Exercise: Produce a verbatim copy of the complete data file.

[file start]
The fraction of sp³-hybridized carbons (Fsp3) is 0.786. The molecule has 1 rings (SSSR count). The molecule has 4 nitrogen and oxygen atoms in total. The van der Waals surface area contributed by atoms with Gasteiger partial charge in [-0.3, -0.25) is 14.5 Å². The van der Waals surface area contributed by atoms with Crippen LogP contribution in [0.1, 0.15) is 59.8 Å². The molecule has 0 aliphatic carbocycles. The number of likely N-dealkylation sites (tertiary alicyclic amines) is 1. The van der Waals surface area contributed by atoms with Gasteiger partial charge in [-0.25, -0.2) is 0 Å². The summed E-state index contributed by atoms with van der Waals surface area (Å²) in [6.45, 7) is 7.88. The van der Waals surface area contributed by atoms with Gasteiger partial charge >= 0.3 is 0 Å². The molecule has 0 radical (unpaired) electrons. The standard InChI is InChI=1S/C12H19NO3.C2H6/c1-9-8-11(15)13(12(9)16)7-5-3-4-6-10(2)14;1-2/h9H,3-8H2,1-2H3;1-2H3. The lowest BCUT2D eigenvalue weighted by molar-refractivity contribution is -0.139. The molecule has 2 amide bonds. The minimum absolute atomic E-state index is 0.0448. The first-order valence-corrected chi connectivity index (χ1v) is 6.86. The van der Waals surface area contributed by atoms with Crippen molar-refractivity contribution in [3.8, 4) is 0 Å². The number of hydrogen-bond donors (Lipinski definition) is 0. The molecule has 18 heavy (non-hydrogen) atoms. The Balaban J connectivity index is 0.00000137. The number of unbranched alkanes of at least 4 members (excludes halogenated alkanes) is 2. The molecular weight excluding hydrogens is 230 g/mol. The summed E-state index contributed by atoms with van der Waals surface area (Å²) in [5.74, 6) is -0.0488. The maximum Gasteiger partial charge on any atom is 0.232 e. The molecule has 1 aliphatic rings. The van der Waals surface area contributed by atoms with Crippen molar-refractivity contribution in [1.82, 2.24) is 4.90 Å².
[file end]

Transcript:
The fraction of sp³-hybridized carbons (Fsp3) is 0.786. The molecule has 1 rings (SSSR count). The molecule has 4 nitrogen and oxygen atoms in total. The van der Waals surface area contributed by atoms with Gasteiger partial charge in [-0.3, -0.25) is 14.5 Å². The van der Waals surface area contributed by atoms with Crippen LogP contribution in [0.1, 0.15) is 59.8 Å². The molecule has 0 aliphatic carbocycles. The number of likely N-dealkylation sites (tertiary alicyclic amines) is 1. The van der Waals surface area contributed by atoms with Gasteiger partial charge in [-0.25, -0.2) is 0 Å². The summed E-state index contributed by atoms with van der Waals surface area (Å²) in [6.45, 7) is 7.88. The van der Waals surface area contributed by atoms with Gasteiger partial charge >= 0.3 is 0 Å². The molecule has 0 radical (unpaired) electrons. The standard InChI is InChI=1S/C12H19NO3.C2H6/c1-9-8-11(15)13(12(9)16)7-5-3-4-6-10(2)14;1-2/h9H,3-8H2,1-2H3;1-2H3. The lowest BCUT2D eigenvalue weighted by molar-refractivity contribution is -0.139. The molecule has 2 amide bonds. The minimum absolute atomic E-state index is 0.0448. The first-order valence-corrected chi connectivity index (χ1v) is 6.86. The van der Waals surface area contributed by atoms with Crippen molar-refractivity contribution in [3.8, 4) is 0 Å². The number of hydrogen-bond donors (Lipinski definition) is 0. The molecule has 18 heavy (non-hydrogen) atoms. The Balaban J connectivity index is 0.00000137. The number of unbranched alkanes of at least 4 members (excludes halogenated alkanes) is 2. The molecular weight excluding hydrogens is 230 g/mol. The summed E-state index contributed by atoms with van der Waals surface area (Å²) in [5.74, 6) is -0.0488. The maximum Gasteiger partial charge on any atom is 0.232 e. The molecule has 1 aliphatic rings. The van der Waals surface area contributed by atoms with Crippen molar-refractivity contribution in [1.82, 2.24) is 4.90 Å².